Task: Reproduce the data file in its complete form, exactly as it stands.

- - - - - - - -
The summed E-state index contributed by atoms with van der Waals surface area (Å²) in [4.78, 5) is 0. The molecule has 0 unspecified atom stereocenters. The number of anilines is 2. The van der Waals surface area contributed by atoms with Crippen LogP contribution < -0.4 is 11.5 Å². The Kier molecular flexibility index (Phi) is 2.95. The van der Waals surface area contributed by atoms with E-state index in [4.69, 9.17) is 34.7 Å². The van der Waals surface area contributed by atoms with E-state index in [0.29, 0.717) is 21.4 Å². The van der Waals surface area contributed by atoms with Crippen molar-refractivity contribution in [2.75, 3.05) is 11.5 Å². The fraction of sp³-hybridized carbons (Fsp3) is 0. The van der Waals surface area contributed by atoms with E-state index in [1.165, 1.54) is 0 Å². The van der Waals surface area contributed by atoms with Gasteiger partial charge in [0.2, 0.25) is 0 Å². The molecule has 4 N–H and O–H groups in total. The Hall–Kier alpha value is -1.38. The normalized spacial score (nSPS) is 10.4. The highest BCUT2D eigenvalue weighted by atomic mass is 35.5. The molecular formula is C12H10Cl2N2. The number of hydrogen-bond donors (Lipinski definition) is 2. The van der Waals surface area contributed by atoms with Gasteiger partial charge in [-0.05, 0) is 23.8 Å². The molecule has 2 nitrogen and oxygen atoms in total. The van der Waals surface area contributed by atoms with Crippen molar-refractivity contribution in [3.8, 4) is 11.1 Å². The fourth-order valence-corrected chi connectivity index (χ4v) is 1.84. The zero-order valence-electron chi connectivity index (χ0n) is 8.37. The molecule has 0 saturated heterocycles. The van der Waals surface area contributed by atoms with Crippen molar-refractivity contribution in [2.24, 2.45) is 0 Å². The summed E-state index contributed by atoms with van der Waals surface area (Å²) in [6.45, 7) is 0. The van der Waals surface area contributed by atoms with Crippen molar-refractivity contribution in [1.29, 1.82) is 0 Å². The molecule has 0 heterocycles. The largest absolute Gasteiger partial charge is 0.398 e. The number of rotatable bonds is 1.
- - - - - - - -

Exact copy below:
The summed E-state index contributed by atoms with van der Waals surface area (Å²) in [4.78, 5) is 0. The molecule has 0 unspecified atom stereocenters. The number of anilines is 2. The van der Waals surface area contributed by atoms with Crippen LogP contribution < -0.4 is 11.5 Å². The Kier molecular flexibility index (Phi) is 2.95. The van der Waals surface area contributed by atoms with E-state index in [4.69, 9.17) is 34.7 Å². The van der Waals surface area contributed by atoms with E-state index in [0.29, 0.717) is 21.4 Å². The van der Waals surface area contributed by atoms with Crippen molar-refractivity contribution in [2.75, 3.05) is 11.5 Å². The fraction of sp³-hybridized carbons (Fsp3) is 0. The van der Waals surface area contributed by atoms with E-state index in [1.165, 1.54) is 0 Å². The van der Waals surface area contributed by atoms with Gasteiger partial charge in [0.2, 0.25) is 0 Å². The molecule has 4 N–H and O–H groups in total. The Hall–Kier alpha value is -1.38. The normalized spacial score (nSPS) is 10.4. The highest BCUT2D eigenvalue weighted by atomic mass is 35.5. The molecular formula is C12H10Cl2N2. The number of hydrogen-bond donors (Lipinski definition) is 2. The van der Waals surface area contributed by atoms with Gasteiger partial charge in [-0.05, 0) is 23.8 Å². The molecule has 2 nitrogen and oxygen atoms in total. The van der Waals surface area contributed by atoms with Crippen molar-refractivity contribution in [3.8, 4) is 11.1 Å². The fourth-order valence-corrected chi connectivity index (χ4v) is 1.84. The zero-order valence-electron chi connectivity index (χ0n) is 8.37. The molecule has 0 saturated heterocycles. The van der Waals surface area contributed by atoms with Crippen molar-refractivity contribution in [2.24, 2.45) is 0 Å². The summed E-state index contributed by atoms with van der Waals surface area (Å²) in [6.45, 7) is 0. The van der Waals surface area contributed by atoms with Crippen molar-refractivity contribution in [1.29, 1.82) is 0 Å². The molecule has 0 heterocycles. The largest absolute Gasteiger partial charge is 0.398 e. The number of rotatable bonds is 1.